It's hardly a state secret that there is no legitimate threat to brothers Wladimir and Vitali Klitschko for the position of best heavyweight boxers in the world.
The Klitschkos have squashed every conceivable contender by the widest margins imaginable. If it were football, they'd be winning games by scores of 56-0 every time out.
They have all but rendered the division meaningless. Promoter Kathy Duva of Main Events intends to change that, and she's the first to admit she has a massive challenge ahead.
If she refuses to accept mediocrity, however, her plan might work.
Duva's "Fight Night" series on the NBC Sports Network, which on Saturday features Eddie Chambers against Tomasz Adamek in the main event at the Prudential Center in Newark, N.J., aims to develop a stable of heavyweight contenders.
"We want to bring in the casual fan, not just the diehards, and working with heavyweights is a good way to do that," she said. "The casual fans are fascinated by them."
Those casual fans are only fascinated, though, if the fights are consistently entertaining. There have been far too many dreadful heavyweight bouts on television – anyone remember Bermane Stiverne against Ray Austin or Chris Byrd against DaVarryl Williamson? – and those kinds of bouts are not only unhelpful, but are actively harmful to the sport.
So, Duva has spread the word among the fighters and their managers: You'll get a chance to fight on national television, but you have to actually fight.
She promises to have a quick hook. If a guy lays an egg, she vows he won't be back on the NBC Sports Network.
The burden is on the fighters to put on a show. If they don't, the burden switches to Duva. She has to back her words and not tolerate anything less than a first-rate effort.
"The heavyweight division, we have found a nice space here," Duva said. "There are a lot of fighters who really want to fight each other. They've expressed that desire and they want to work with us. My mind is boggled all of the interesting fights we can make in that division. … We want fighters who will take risks, who will fight, and who will try to seize an opportunity. It's very different than the scenario that happens too much when a promoter or a television executive decides in advance that a guy is a star and then tries to make it happen.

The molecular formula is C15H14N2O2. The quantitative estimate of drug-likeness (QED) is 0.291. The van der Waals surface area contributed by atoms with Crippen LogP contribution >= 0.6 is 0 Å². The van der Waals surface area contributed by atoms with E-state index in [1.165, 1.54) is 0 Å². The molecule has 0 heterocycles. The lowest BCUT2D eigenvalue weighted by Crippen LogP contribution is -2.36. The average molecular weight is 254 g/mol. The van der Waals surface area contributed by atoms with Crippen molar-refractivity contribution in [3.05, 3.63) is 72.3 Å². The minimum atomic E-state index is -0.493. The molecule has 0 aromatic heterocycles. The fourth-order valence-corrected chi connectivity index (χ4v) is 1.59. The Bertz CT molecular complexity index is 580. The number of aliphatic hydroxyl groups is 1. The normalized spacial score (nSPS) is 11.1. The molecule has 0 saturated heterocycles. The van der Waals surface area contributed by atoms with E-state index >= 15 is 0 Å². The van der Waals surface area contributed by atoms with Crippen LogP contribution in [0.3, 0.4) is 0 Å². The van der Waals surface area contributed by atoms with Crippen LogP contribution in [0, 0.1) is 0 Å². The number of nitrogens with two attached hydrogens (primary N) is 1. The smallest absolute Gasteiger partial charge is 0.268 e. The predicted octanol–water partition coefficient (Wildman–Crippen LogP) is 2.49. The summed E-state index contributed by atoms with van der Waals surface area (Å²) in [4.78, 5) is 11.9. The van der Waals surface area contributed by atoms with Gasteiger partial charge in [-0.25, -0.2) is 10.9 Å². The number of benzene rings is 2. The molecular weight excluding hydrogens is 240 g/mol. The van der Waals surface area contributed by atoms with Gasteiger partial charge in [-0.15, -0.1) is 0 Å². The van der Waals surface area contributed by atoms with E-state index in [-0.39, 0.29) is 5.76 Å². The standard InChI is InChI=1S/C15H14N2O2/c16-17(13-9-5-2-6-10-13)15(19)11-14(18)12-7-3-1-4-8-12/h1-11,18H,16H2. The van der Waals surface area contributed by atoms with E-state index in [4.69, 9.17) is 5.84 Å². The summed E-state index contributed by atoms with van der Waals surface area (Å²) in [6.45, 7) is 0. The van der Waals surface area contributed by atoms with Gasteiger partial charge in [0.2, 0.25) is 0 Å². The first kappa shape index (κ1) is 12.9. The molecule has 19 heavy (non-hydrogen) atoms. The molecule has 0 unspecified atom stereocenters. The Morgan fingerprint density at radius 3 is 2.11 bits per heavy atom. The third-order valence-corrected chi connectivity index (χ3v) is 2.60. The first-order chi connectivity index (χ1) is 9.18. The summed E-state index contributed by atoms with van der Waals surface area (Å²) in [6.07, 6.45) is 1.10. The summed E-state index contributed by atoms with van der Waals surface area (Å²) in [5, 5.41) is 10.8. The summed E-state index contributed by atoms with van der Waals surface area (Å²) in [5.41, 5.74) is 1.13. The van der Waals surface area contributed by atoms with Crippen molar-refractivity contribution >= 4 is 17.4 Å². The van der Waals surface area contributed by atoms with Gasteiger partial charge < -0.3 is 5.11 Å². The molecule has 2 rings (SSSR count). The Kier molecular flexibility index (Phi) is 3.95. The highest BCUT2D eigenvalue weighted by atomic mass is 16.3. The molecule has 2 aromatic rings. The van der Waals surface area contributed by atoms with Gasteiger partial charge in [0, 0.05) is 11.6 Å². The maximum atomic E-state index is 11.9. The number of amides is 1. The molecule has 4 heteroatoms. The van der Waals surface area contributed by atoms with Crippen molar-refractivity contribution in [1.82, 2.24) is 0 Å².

"We're saying to these guys, 'We're going to give you an opportunity. You go out and win your fight. You go out and win the crowd. If you achieve that, then you'll be a star.' It's simple, but it's often overlooked, that the fans ultimately decide who the stars are."
Adamek, a former light heavyweight and cruiserweight champion, hasn't become a star in the U.S., though he's a major star in his native Poland. But he's begun to develop a following in Newark, where he's fought frequently on Duva-promoted cards, and fans who have seen him realize he's one of the game's most entertaining fighters.
He proved that at light heavyweight in a pair of outstanding fights with Paul Briggs and hasn't stopped.
He was far too small and got manhandled by Vitali Klitschko in Poland last year, but except for age, he fits the profile of what Duva is looking to do with the series on NBC. He's willing to fight anyone anywhere and when he fights, he actually fights. He's a puncher, not a dancer.
"I like the tough fights because you get out of it what you put in," Adamek said. "People will want to watch if you make an effort and give them a show."
Chambers, who was brutally knocked out by Wladimir Klitschko in the waning seconds of the 12th round of their title bout last year, insists he'll fight with a sense of urgency.
They're two of the top 10 or 12 heavyweights in the world, but they each need to win if they hope to remain in the title picture. As improbable as it sounds given the way they were beaten by the Klitschko brothers, neither Chambers nor Adamek is out of the mix for another shot.
A win on national television, particularly in entertaining style, would go a long way toward helping them make their case.
"I think Tomasz and I are both in the same situation, where we can't afford to take a loss," Chambers said. "I have great motivation. I'm not ready to walk away at this point. And so I know, this is the kind of risky fight I had to take and I have to win."
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